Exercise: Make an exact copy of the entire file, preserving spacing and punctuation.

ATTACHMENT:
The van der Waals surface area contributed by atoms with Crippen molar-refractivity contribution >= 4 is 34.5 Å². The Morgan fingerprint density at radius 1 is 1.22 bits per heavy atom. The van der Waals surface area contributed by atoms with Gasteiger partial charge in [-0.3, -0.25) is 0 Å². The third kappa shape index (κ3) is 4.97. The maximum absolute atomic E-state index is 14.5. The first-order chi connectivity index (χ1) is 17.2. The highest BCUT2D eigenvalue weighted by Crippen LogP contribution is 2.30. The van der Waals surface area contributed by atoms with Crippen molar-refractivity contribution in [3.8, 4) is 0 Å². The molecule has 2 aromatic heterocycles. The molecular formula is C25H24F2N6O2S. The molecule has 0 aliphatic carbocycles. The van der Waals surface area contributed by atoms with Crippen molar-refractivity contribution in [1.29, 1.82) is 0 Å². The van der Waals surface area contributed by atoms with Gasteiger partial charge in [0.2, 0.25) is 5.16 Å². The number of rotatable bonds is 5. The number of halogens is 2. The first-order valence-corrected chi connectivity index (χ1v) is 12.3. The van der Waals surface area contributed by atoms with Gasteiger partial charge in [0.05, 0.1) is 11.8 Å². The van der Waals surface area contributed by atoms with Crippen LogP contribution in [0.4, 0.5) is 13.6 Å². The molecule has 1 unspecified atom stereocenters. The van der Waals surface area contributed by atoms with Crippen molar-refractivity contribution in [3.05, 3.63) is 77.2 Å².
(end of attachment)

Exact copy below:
The van der Waals surface area contributed by atoms with Crippen molar-refractivity contribution >= 4 is 34.5 Å². The Morgan fingerprint density at radius 1 is 1.22 bits per heavy atom. The van der Waals surface area contributed by atoms with Gasteiger partial charge in [-0.3, -0.25) is 0 Å². The third kappa shape index (κ3) is 4.97. The maximum absolute atomic E-state index is 14.5. The first-order chi connectivity index (χ1) is 17.2. The highest BCUT2D eigenvalue weighted by Crippen LogP contribution is 2.30. The van der Waals surface area contributed by atoms with Crippen molar-refractivity contribution in [3.8, 4) is 0 Å². The molecule has 2 aromatic heterocycles. The molecular formula is C25H24F2N6O2S. The molecule has 0 aliphatic carbocycles. The van der Waals surface area contributed by atoms with Crippen molar-refractivity contribution in [1.29, 1.82) is 0 Å². The van der Waals surface area contributed by atoms with Gasteiger partial charge in [0.2, 0.25) is 5.16 Å². The number of rotatable bonds is 5. The number of halogens is 2. The first-order valence-corrected chi connectivity index (χ1v) is 12.3. The van der Waals surface area contributed by atoms with Gasteiger partial charge in [0.05, 0.1) is 11.8 Å². The van der Waals surface area contributed by atoms with Crippen LogP contribution in [0.4, 0.5) is 13.6 Å². The molecule has 1 unspecified atom stereocenters. The van der Waals surface area contributed by atoms with Crippen molar-refractivity contribution in [3.05, 3.63) is 77.2 Å².